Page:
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The Voices of Lupus

The death of superstar Michael Jackson has cast the spotlight on a little known autoimmune disease called lupus. In an interview on MSNBC’s Countdown with Keith Olbermann, the wellness guru Dr. Deepak Chopra, a longtime friend of Michael Jackson, disclosed that the singer suffered from lupus.


Lupus affects more women than men, and is more common among blacks and Asians. The inflammation associated with lupus affects everyone differently, attacking skin, joints, kidneys, the heart and lungs. Symptoms, which often flare and subside, can be vague, mysterious and frightening and show up in a variety of forms in different patients. They include, fever, fatigue, joint pain, anxiety and mental confusion. Others symptoms include a butterfly-shaped rash on the face, skin lesions, mouth sores and hair loss.

This week, in our regular Patient Voices series, Web producer Karen Barrow focuses on six people who suffer from lupus.

“The hardest thing about lupus is that it’s an invisible disease,” says Carolyn Sayre, 24, of Manhattan. “It doesn’t necessarily confine you to a wheelchair or make you walk with a cane, but it makes you tired and achy and swollen and sort of makes you feel like every day you’re waking up with a bad case of the flu.”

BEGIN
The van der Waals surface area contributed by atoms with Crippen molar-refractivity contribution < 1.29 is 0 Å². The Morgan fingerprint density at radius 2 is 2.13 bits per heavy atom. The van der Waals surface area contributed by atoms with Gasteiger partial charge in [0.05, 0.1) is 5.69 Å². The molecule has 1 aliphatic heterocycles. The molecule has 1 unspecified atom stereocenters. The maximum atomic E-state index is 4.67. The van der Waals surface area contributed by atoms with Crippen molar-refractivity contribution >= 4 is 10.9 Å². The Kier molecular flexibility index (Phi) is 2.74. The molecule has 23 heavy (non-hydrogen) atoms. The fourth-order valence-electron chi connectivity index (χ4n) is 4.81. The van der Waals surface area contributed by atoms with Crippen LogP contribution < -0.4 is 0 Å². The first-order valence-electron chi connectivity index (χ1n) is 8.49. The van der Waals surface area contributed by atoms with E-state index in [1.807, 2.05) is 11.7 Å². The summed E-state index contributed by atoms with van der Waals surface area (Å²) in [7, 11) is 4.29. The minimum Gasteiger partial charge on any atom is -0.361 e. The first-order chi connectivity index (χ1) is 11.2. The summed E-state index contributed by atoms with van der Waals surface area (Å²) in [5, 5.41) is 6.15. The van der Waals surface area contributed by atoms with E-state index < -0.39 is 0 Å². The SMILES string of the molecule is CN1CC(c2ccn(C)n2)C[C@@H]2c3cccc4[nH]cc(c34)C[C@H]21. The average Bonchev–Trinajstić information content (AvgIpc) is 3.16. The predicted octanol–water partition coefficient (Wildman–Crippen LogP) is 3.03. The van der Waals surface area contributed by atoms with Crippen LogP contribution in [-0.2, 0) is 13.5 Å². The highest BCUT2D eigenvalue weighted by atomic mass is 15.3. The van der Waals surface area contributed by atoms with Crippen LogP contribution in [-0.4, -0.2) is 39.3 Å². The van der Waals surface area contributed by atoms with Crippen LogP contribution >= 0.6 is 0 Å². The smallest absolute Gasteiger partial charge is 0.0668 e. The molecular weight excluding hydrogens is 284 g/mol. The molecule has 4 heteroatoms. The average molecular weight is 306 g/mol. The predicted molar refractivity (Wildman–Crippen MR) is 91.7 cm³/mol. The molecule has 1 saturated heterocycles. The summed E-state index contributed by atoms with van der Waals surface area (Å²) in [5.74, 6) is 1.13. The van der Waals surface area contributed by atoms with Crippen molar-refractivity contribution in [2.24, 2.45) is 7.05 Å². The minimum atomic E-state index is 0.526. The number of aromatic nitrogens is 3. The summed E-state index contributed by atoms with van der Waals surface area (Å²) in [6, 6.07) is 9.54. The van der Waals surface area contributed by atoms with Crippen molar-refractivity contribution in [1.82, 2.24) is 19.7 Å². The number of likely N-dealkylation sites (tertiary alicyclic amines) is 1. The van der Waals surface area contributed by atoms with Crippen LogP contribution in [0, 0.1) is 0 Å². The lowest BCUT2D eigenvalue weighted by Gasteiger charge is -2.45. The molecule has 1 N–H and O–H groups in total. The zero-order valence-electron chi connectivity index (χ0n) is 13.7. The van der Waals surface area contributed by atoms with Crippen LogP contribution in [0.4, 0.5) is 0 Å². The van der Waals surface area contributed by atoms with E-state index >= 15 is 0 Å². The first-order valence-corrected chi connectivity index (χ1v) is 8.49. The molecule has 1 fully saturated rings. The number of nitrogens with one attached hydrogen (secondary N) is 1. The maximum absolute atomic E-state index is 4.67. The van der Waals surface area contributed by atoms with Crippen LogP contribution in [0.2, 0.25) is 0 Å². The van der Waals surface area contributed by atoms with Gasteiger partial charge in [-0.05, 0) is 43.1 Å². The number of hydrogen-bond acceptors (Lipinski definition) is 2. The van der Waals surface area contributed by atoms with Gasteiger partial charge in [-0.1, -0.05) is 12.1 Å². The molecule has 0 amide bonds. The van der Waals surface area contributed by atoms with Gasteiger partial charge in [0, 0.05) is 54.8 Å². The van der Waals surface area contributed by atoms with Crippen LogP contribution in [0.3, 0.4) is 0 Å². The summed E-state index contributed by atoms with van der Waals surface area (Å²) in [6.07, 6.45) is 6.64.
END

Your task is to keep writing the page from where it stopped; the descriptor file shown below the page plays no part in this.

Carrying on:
Wendy Rodgers, 36, of Torrence, Calif., said many people don’t understand lupus. She said her marriage ended because of the difficulties of coping with the disease.

“Lupus is often called the look-good, feel-bad illness,” she says. “It’s an illness that is very deceptive. A lot of times you don’t look bad, you don’t look sick. You often don’t act sick….The marriage didn’t work out, but I’ve had a lot of family support….You need at least one person, someone you trust…to be there for you when you cannot speak for yourself.”

To hear more voices of lupus, click on the photo above. And if you have questions about lupus, check in with the Consults blog, “Ask an Expert: Understanding Lupus.” Dr. Richard Furie, chief of the division of rheumatology and allergy-clinical immunology at North Shore-Long Island Jewish Health System, is answering reader questions.

SOURCE: Tara Parker-Pope as reported on

Posted in Around the Globe


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